Piggybacking on the Holidays

by Randy Chertkow and Jason Feehan
12/22/2014

File under: Marketing Your Music

 

Every year around this time, we are amazed at how powerful the piggybacking strategy is. You see, every December the sales of one of our band’s 20 albums spikes, although we don’t spend a single minute or dollar marketing it.

The album is called Santa Doesn’t Like You and it’s our band’s answer to the traditional holiday album. With songs like “Co-ed Naked Drunk Christmas Shopping,” “Smokin’ The Mistletoe,” and “Tippin’ Over the Christmas Tree" the songs are a perfect fit for the holidays, although with a twisted “un-holiday” view of the season. Back in 2002, when we released it, we promoted it heavily -- mostly locally in Chicago, but also nationally when the syndicated Doctor Demento show played the title track, “Santa Doesn’t Like You”.

But then we stopped. As all bands do, we focused on the next big thing -- our live show, the next album, TheSongOfTheDay.com, books and yet...here we are 12 years later and Santa Doesn’t Like You continues to sell year after year like clockwork.

Why?

Simple: we piggybacked on the holidays (using the Piggybacking strategy that we talked about in the EM article Masterclass: Nine $0 Music Marketing Strategies.) What we found is that there's a huge amount of marketing that other people are doing that we end up benefiting from. Around this time each year, people, being in the holiday mood, end up searching for music and terms that pull up our album in some way or another.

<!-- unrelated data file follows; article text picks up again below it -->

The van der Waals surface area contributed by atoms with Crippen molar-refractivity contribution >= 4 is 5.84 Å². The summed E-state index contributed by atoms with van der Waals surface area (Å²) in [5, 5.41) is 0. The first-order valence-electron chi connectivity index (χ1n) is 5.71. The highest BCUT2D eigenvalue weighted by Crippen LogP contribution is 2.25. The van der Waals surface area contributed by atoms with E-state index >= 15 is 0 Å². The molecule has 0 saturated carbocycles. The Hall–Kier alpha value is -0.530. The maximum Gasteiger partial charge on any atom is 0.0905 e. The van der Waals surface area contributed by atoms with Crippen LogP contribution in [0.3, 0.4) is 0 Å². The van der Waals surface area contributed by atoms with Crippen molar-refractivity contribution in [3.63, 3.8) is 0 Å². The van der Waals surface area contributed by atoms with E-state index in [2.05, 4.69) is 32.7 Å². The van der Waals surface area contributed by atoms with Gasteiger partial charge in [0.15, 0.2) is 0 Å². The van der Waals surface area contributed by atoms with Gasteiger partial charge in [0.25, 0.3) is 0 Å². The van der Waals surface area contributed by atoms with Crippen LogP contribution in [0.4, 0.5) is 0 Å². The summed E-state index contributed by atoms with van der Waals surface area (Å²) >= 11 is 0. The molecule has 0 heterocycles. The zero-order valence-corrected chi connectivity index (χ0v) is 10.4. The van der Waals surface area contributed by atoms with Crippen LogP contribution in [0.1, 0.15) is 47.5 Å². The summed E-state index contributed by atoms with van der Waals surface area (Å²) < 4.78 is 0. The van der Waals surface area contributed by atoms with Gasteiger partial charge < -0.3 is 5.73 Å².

For instance, one of the album’s strengths is the name of the songs. The song titles naturally come up in searches for "Christmas," "Santa," and "Mistletoe" when people are looking for the old standards. At first this happened on iTunes, but now it happens on streaming platforms as well like Spotify. The song titles are intriguing enough and come up in searches to make people want to at least sample the songs. And once we've got them listening, a sale is much more likely.

You can do this as well. The piggybacking lesson is much bigger than just holidays, but there’s certainly a lesson here.

Not every musician likes to write holiday music, but if you can and are willing, consider putting your own stamp on the holiday and leverage what the season can do to help you sell your music.

Related:

#holidays #marketing #strategy

Photo Credit: Beatnik Turtle Productions & Dave Zortea


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